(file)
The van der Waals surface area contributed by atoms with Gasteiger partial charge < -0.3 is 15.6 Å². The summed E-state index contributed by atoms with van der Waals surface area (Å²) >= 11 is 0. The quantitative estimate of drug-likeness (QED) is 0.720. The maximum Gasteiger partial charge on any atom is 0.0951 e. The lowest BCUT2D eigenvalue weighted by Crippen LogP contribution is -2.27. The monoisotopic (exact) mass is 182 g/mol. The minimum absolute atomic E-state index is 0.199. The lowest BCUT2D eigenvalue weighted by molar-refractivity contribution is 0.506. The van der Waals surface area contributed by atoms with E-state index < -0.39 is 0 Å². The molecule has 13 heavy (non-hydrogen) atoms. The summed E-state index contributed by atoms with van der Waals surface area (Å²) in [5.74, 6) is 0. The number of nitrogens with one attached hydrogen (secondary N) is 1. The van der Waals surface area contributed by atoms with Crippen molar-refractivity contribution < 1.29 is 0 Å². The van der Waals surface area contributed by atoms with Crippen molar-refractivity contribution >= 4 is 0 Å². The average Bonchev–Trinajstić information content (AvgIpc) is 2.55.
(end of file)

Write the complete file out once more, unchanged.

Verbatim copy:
The van der Waals surface area contributed by atoms with Gasteiger partial charge < -0.3 is 15.6 Å². The summed E-state index contributed by atoms with van der Waals surface area (Å²) >= 11 is 0. The quantitative estimate of drug-likeness (QED) is 0.720. The maximum Gasteiger partial charge on any atom is 0.0951 e. The lowest BCUT2D eigenvalue weighted by Crippen LogP contribution is -2.27. The monoisotopic (exact) mass is 182 g/mol. The minimum absolute atomic E-state index is 0.199. The lowest BCUT2D eigenvalue weighted by molar-refractivity contribution is 0.506. The van der Waals surface area contributed by atoms with E-state index < -0.39 is 0 Å². The molecule has 13 heavy (non-hydrogen) atoms. The summed E-state index contributed by atoms with van der Waals surface area (Å²) in [5.74, 6) is 0. The number of nitrogens with one attached hydrogen (secondary N) is 1. The van der Waals surface area contributed by atoms with Crippen molar-refractivity contribution < 1.29 is 0 Å². The van der Waals surface area contributed by atoms with Crippen molar-refractivity contribution >= 4 is 0 Å². The average Bonchev–Trinajstić information content (AvgIpc) is 2.55.